A Unique Appearance
Found in the coral reefs of Indonesia, this intriguing specimen is quite a sight to behold. Covered in white and orange swirls, you could be fooled into thinking the fish was just a part of the underwater landscape. However, then you notice the aquamarine eyes and downturned mouth, and it becomes clear that this is a living creature. The fact they look like the surrounding scenery is apparently intentional because they want to blend into the reef.
Hiding In Plain Sight
Blending into the background is something that’s relatively common of the frogfish. While the psychedelic species tries to mimic the look of coral, their relatives have been known to mask themselves as seaweed, sponges, and other underwater decorations. The benefit of being able to fit into their surroundings means they can easily ambush prey when it swims within range.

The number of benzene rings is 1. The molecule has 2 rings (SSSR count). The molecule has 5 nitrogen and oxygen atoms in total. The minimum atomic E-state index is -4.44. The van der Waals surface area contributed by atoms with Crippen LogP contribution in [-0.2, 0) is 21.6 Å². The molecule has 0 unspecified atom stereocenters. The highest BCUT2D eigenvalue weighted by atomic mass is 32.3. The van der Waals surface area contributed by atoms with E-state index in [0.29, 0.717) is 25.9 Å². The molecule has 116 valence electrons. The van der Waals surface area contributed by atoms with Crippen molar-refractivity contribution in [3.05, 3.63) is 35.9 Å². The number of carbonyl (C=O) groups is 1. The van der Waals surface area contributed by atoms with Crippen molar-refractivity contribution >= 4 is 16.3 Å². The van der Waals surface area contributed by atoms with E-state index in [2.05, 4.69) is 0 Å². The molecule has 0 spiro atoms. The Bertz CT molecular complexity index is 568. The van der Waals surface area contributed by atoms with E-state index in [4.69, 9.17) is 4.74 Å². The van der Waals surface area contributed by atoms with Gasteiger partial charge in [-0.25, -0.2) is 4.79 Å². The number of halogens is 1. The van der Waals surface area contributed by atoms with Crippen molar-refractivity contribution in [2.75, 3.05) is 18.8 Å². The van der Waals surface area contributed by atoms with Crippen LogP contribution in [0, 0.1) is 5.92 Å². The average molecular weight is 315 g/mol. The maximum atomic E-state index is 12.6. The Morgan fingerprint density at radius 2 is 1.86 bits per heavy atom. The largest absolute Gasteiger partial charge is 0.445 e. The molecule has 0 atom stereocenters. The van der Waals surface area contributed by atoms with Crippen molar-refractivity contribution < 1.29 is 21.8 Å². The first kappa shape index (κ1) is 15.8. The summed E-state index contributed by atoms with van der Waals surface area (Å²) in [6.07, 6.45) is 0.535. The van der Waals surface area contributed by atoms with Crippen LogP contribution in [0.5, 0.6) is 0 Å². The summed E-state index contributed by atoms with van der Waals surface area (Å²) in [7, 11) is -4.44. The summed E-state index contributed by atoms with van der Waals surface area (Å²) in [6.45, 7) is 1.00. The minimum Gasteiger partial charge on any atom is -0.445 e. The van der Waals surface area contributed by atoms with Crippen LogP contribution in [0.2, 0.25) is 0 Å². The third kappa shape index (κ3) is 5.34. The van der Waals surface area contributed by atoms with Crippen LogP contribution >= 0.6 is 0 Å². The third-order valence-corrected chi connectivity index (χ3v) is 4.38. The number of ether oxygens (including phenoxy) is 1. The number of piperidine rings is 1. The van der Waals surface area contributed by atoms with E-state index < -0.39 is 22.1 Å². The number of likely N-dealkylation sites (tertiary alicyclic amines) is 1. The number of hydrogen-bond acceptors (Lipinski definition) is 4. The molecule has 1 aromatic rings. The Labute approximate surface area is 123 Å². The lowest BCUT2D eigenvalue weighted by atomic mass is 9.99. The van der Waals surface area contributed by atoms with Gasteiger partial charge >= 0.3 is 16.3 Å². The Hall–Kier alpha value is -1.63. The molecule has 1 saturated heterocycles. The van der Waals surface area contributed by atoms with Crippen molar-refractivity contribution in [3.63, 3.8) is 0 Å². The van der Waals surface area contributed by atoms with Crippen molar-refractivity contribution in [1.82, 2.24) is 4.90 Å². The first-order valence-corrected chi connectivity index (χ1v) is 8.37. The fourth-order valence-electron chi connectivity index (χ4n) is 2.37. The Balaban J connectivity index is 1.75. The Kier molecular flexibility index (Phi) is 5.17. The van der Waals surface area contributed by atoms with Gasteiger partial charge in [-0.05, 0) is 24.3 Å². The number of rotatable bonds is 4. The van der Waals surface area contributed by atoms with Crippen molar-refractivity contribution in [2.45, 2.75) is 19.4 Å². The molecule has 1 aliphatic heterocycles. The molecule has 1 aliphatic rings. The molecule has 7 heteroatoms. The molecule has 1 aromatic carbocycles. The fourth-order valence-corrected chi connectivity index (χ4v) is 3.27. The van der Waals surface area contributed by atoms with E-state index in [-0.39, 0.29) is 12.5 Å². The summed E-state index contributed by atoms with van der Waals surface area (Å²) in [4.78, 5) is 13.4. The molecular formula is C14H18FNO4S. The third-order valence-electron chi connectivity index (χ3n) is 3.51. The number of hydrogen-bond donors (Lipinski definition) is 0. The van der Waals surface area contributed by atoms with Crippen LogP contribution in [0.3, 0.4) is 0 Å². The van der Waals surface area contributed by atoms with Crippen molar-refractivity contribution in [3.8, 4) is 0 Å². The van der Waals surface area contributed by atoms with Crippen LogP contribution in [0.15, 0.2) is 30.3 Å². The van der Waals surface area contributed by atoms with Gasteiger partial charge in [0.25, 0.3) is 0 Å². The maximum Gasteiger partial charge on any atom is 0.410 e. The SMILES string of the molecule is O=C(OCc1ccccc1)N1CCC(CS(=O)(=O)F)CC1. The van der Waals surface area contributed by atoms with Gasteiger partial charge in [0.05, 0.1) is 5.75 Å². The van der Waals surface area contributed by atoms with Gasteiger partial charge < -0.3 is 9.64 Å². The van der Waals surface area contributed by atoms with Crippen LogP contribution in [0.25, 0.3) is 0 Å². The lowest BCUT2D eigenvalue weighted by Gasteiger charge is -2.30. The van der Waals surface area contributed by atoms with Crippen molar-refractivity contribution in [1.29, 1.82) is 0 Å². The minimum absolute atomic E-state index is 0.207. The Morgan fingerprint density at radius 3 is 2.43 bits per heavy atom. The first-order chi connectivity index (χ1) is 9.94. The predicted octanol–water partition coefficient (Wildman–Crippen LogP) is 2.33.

What Makes Them Tick
Since the psychedelic frogfish was first discovered, we’ve learned a fair amount about them. For instance, unlike other frogfish, this species doesn’t use a lure to attract prey, instead simply waiting until their next meal is close enough to gang up on. However, they are similar to other frogfish in that they also hop around on the seafloor. By using their fins to propel themselves off the ground, they live up to their frog-like name.
An Unknown Entity
Of course, a lot is still unknown about the psychedelic frogfish. They’re considered an enigma because, despite their camouflage appearance, they don’t always live in areas where this coral is present. It makes scientists wonder what prompts them to set up a habitat in places that don’t allow them to blend into the background. Hopefully, with more time and research, they’ll be able to identify what it is that makes these curious fish tick.
It’s amazing how many species like this are hiding in our oceans without us realizing. It makes you wonder just what other creatures we might encounter one day.